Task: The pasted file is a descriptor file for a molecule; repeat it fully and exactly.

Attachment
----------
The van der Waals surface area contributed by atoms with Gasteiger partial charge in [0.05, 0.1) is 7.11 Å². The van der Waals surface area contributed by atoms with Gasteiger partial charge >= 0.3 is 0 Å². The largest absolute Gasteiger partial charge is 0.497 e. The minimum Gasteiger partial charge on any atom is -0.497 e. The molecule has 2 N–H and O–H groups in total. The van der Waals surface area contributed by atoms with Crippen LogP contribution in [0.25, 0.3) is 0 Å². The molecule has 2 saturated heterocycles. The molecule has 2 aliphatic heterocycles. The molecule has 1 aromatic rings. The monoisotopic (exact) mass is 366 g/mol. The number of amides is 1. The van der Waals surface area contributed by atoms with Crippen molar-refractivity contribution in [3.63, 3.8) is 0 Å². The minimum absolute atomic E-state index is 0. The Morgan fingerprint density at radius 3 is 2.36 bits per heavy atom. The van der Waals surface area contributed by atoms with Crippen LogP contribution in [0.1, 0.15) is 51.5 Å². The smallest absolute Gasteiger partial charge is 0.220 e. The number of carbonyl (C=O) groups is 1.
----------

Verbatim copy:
The van der Waals surface area contributed by atoms with Gasteiger partial charge in [0.05, 0.1) is 7.11 Å². The van der Waals surface area contributed by atoms with Gasteiger partial charge >= 0.3 is 0 Å². The largest absolute Gasteiger partial charge is 0.497 e. The minimum Gasteiger partial charge on any atom is -0.497 e. The molecule has 2 N–H and O–H groups in total. The van der Waals surface area contributed by atoms with Crippen LogP contribution in [0.25, 0.3) is 0 Å². The molecule has 2 saturated heterocycles. The molecule has 2 aliphatic heterocycles. The molecule has 1 aromatic rings. The monoisotopic (exact) mass is 366 g/mol. The number of amides is 1. The van der Waals surface area contributed by atoms with Crippen molar-refractivity contribution in [3.63, 3.8) is 0 Å². The minimum absolute atomic E-state index is 0. The Morgan fingerprint density at radius 3 is 2.36 bits per heavy atom. The van der Waals surface area contributed by atoms with Crippen LogP contribution in [0.1, 0.15) is 51.5 Å². The smallest absolute Gasteiger partial charge is 0.220 e. The number of carbonyl (C=O) groups is 1.